All 50 years of its freedom have amounted to everything you see around you today. All the freedoms that we enjoy, all the development that we witness and all the suffering that remains.
Last week, the the Creative Director at my place of work drafted a fairly sober email for one of our clients to send out on independence day. It talked of the “battles we won and the blood we’ve shed”. I had to tell him to rewrite it as it was too dark. Because if truth be told, we have tons of reasons to celebrate.
But while we’re being honest, it’s hard to remember those reasons when everyday, we are blinded by archaic injustices.
Yesterday, I happened to be a stonesthrow away from where the University riots began when they began. I read online about how the students were infuriated because one of their own supposedly committed suicide while in police custody for cheating on an exam. Students I spoke to seem to think “suicide” is a cover up. It’s not clear and I’m not here to take sides.
Like I said in Part 1, my cab guy works small miracles for a small fee. I’m never mad to pay him; he earns every single penny. It also helps that he’s hopelessly honest and pretty damn focused. 20 something with several cars in several cities; you can’t hate on that if you tried.
So that Friday morning, he was getting his insurance papers sorted out; all those PSV stickers that make no sense to the layman. He then took his car for servicing and spared no expense ensuring his vehicle was up to standard.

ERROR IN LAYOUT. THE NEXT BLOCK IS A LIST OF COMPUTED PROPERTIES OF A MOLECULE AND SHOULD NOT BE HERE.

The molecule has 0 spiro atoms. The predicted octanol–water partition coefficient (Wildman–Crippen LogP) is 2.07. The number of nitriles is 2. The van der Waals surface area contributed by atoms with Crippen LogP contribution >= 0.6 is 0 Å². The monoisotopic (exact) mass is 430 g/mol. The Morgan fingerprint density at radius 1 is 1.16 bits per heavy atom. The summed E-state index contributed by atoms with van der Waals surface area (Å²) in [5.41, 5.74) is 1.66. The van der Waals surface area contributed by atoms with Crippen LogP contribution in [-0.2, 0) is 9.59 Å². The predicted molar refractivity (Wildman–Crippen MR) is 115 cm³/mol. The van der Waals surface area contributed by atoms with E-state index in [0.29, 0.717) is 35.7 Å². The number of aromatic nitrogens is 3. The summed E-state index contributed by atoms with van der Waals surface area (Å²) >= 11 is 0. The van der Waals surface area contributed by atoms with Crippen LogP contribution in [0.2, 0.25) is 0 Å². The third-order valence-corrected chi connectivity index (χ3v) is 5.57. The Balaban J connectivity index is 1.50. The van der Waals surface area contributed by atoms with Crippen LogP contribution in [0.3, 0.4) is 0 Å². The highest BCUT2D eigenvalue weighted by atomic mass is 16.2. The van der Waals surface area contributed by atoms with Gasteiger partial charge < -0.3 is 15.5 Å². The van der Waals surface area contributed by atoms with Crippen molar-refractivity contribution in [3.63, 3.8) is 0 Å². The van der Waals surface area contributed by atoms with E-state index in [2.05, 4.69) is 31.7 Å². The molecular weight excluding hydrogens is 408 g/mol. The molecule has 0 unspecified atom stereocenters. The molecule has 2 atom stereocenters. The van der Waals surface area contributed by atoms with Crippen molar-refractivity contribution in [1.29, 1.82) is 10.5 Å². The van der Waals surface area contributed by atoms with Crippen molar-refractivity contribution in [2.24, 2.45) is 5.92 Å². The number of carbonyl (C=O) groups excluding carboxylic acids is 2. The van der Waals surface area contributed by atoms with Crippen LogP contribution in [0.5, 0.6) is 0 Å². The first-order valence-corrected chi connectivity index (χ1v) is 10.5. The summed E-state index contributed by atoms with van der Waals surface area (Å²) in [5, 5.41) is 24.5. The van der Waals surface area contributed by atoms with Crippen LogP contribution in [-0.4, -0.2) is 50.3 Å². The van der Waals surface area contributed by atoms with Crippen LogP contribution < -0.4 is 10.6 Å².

The good thing about sober, focused taxi drivers is that they know exactly how to avoid trouble; it’s not by driving faster or using the backroad. It’s not by bribery or lying. It’s by doing your job and shutting up.
By 10am, he was done with ensuring his vehicle was legal and up to par and running checks on his other cars and drivers. He drove out of Adams and before he got to the roundabout, a lady flagged him down.
She didn’t say anything beyond that. So he began driving towards town. When he got to the Kenyatta avenue round-a she said “Globe Cinema”. She wasn’t chatty and had no intention of playing nice. He didn’t mind. Halfway up K-Ave, his phone rang to life. It was me. I explained my conundrum and he calmed me down and told me he’d send someone.
He calls his friend and sends him my way. Right at that time, he sees a waving black baton being flailed by a chubby officer of the law. Continue reading →
It was 10am on a Friday in a busy dusty Nairobi. The sun was shining just bright enough to provide camouflage for the bone rattling chill. And it did so expertly; the treacherous glow had however convinced the masses to underdress.
But not I, Popeye. I anticipated this deceit and layered up.
I can’t stop glancing at my watch doing mental mathematics: I was meant to have an appointment at 11am at a hotel in Gigiri and had just gotten out of one in the CBD. Unlike the wealthier lot of you, my chauffeur was not waiting for me at the door when I came out, but instead at the bus stop where I was headed. ‘If I hop on a 106 or a 107 I’d make it to that area in 20 minutes or less and be half an hour early.’ So I stroll leisurely towards the stage.
10:20am: I’m waiting for a Matatu so we can leave.
There are services on which we have built our country that still remain unapologetically pathetic. Frankly, I can’t think of one area of service in Kenya for which I can say “That’s a well oiled up-to-date machine.” None. Meanwhile, I can pinpoint quite a few total failures. For the large part however, our country is plagued by average bare-minimum-type organizations. In this massive pool of mediocrity, pathetic-ness and incompetency, 6 particular services have managed to float to the surface as the end-all-be-all of Useless Kenyan Service provisions. In increasing order of uselessness, they are: